Why Vietnamese People Love Hennessy So Much

Why Vietnamese People Love Hennessy So Much
Carl Samson
December 6, 2017
It’s a curious question that has puzzled eagle-eyed observers for some time: Why do Vietnamese people love Hennessy so much?
While we first sought some scientific explanation behind this interesting preference, we found that the answer is actually rooted in history.
That’s at least according to a Quora thread that specifically asked why Hennessy VSOP (Very Superior Old Pale) is popular among Vietnamese Americans, particularly in Vietnamese communities in Orange County, California.
The consensus: it has something to do with Vietnam being a former French colony and Hennessy being a French company.
Providing a detailed answer was user April Erbe, a Vietnamese-American who has lived in Orange County most of her life.
She shared her father’s story:
“Since I was brought up in a Vietnamese family, I will try to explain this the best I can. From what I understand, Vietnam used to be a French colony so there was a lot of French influence in this country.”
“My father who grew up in Vietnam during the French colonial time always believed that everything that France produced, especially clothes, food and liquor, are the best in the world. As a young man who grew up in a wealthy household with family members who worked for the French colonialists, it was common for them to give each other French chocolates and liquor such as Hennessey VSOP on special occasions to show they have good taste for the finer things in life.
“If anything, the French colonialists brought baguettes, French cuisines, and French cognac such as Hennessy with them, and the locals, the Vietnamese in this case, adopted the French culinary habits.”
A portrait of Napoleon III by Alexandre Cabanel, 1865
Napoleon III of France decided to invade Vietnam in July 1857.
The following year, Rigault de Genouilly, a naval commander in East Asia, attacked the harbor city of Tourane (Da Nang), and later, Saigon.
Capture of Saigon by Charles Rigault de Genouilly on February 18, 1859, painted by Antoine Morel-Fatio
Vietnam was unable to defend itself and concluded a peace treaty in June 1862.
In the next five years, France referred to all its occupied territories in the country as Cochinchina, Encyclopedia Britannica noted.
French army attacking the Vietnamese province of Nam Định, 1883
While Vietnam made economic progress under French rule in the 1900s, it mostly served a small number of wealthy Vietnamese.
Under Governor-General Paul Doumer, the country’s natural resources were exploited, while enterprises were built in Hanoi, Haiphong and Saigon for local consumption. These included breweries and distilleries.
The rest of Vietnam has since looked up to the French way of life. Hennessy, as it turned out, is among those brands that gained prestige.
According to Erbe, she always went with her father to buy Hennessy for special occasions, especially the Lunar New Year.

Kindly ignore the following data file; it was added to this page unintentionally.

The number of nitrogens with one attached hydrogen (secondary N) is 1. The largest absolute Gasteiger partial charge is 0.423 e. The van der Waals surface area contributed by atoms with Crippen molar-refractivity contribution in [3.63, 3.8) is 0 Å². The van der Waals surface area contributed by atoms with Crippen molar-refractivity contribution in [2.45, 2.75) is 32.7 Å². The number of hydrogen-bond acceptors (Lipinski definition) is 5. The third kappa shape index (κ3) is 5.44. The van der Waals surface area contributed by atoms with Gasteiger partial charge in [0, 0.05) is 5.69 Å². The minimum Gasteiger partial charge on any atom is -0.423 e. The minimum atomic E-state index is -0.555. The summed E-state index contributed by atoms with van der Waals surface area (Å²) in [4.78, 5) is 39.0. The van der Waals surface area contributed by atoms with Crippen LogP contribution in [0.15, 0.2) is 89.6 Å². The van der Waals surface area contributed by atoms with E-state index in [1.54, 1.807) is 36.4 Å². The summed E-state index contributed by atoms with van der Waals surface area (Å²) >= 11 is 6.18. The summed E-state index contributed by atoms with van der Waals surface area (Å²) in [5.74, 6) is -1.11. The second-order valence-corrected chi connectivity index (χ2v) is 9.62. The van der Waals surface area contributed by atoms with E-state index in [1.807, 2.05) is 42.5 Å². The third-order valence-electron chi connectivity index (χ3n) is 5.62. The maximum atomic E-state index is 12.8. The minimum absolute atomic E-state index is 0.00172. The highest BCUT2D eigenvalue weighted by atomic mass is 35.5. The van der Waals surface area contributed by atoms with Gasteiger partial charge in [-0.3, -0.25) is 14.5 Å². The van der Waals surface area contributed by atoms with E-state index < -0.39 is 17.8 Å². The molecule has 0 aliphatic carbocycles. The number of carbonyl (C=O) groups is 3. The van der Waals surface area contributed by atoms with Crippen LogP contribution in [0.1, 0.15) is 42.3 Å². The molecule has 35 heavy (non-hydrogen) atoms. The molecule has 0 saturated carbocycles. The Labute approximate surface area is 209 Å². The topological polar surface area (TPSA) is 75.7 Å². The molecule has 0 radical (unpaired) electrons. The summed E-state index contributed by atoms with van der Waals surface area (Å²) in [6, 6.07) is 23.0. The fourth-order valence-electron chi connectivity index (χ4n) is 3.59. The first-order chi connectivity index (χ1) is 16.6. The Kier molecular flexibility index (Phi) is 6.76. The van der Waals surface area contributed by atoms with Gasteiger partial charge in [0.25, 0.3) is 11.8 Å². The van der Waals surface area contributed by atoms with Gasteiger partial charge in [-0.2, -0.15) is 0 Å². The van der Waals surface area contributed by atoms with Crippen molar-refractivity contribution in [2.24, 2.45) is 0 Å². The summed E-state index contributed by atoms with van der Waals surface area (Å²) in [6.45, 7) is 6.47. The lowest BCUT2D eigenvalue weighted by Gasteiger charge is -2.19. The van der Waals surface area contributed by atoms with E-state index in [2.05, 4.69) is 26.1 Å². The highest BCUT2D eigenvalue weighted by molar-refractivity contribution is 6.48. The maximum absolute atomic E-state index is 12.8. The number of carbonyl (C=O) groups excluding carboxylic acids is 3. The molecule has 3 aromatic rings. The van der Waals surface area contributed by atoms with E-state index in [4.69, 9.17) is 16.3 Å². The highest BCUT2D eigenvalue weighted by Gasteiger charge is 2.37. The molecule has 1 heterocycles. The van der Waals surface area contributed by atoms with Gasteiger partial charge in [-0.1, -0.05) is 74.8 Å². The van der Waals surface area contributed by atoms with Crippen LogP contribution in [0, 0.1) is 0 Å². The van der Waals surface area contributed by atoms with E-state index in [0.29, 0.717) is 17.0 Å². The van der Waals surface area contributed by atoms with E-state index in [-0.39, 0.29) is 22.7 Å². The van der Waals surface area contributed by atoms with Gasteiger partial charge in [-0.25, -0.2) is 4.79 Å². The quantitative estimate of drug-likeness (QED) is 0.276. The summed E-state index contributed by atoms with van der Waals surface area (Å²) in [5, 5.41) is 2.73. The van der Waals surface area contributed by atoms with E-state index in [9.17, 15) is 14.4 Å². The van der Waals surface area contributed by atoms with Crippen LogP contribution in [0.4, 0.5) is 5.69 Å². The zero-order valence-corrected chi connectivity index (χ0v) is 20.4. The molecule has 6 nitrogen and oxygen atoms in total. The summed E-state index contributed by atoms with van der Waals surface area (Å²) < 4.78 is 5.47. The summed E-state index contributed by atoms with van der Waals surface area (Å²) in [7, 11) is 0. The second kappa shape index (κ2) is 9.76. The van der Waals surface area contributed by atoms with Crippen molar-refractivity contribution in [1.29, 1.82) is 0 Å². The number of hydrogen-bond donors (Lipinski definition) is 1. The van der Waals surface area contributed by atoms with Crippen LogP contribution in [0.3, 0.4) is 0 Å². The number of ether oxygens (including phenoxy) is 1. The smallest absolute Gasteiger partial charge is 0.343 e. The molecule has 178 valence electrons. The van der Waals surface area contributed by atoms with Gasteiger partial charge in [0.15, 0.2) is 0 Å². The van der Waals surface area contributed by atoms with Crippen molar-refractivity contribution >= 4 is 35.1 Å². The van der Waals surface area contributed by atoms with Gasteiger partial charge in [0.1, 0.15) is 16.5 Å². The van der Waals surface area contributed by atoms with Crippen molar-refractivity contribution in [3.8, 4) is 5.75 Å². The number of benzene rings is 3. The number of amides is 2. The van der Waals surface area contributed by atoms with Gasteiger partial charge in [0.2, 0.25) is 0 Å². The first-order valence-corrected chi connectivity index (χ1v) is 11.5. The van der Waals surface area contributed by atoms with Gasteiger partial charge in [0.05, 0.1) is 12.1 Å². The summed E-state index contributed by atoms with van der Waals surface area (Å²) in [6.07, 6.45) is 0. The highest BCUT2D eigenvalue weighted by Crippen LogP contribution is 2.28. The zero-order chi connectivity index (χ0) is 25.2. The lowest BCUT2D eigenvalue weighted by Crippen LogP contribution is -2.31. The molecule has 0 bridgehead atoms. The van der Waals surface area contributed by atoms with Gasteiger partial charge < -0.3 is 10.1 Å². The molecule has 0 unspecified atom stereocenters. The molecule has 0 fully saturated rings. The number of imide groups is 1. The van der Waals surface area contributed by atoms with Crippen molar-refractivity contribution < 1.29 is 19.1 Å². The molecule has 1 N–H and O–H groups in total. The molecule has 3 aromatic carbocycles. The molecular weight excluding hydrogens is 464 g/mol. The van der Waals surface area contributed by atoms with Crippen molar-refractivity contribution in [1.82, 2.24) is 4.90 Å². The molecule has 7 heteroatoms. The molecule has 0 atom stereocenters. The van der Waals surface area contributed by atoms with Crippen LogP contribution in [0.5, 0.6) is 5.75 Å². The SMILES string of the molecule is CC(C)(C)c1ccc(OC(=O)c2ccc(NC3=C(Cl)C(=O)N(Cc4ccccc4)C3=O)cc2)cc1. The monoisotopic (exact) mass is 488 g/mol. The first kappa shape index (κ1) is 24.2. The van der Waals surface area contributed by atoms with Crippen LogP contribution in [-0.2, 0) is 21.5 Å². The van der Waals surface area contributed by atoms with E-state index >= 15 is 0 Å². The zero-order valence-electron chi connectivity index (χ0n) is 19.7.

“According to my dad, if you are going to drink you drink cognac, and only the best cognac from France such as Hennessy VSOP will do. My father will not drink whiskey, vodka or rum because they are not French-made and can not be that great for drinking.
“You have to understand that he along with many Vietnamese of his generation grew up under French colonial rule, was taught the French language, ways of life, so everything about France is refined and classy to him. I hope my explanation helps.”
Tai Tran, creator of Instagram page @RiceFeed, told NextShark:
“At every wedding, family party, or social gathering, there was always the presence of cognac, specifically Hennessey Privilege. Many memories and forgetful nights has stemmed from the distinct bitter yet slightly sweet tasting liquor.
As a Vietnamese-American, I never understood the significance of the elixir but it was always present for any joyous event. If you wanted to give an elderly man a gift, cognac would be the gift of choice. It meant luxury, prestige, and more so showing face. From Remy Martin 1738, to Martell Cordon Bleu, there were many options, but for the Vietnamese youth in San Jose, California it was Hennessey Privilege.
As to why this was the drink of choice, from my understanding, the significance of cognac dates back to the era of the French colonization of Vietnam. The French brought their bread, soups, and many other items that influenced Vietnam’s cuisine and lifestyle. Cognac was a luxury that only the rich and elite class had access to. Cognac became a status symbol for the Vietnamese people. That mentality continued throughout the generations and carried over with the Vietnamese who migrated to the US.
As the Vietnamese planted their roots in their new home, and their livelihoods got better over time, one thing that hasn’t changed was their taste for the fine liquor.”
Unsurprisingly, Hennessy continues to enjoy a strong foothold in Vietnam. Since 2008, the Cognac-based liquor company has been holding annual musical concerts called Hennessy Artistry, attracting thousands.
According to Vietnam News, the event for this year was held on June 9 in Da Nang City!
So there you have it, folks. Now you know why Hennessy has a special place in the hearts of the Vietnamese.
Một, hai, ba, vô!
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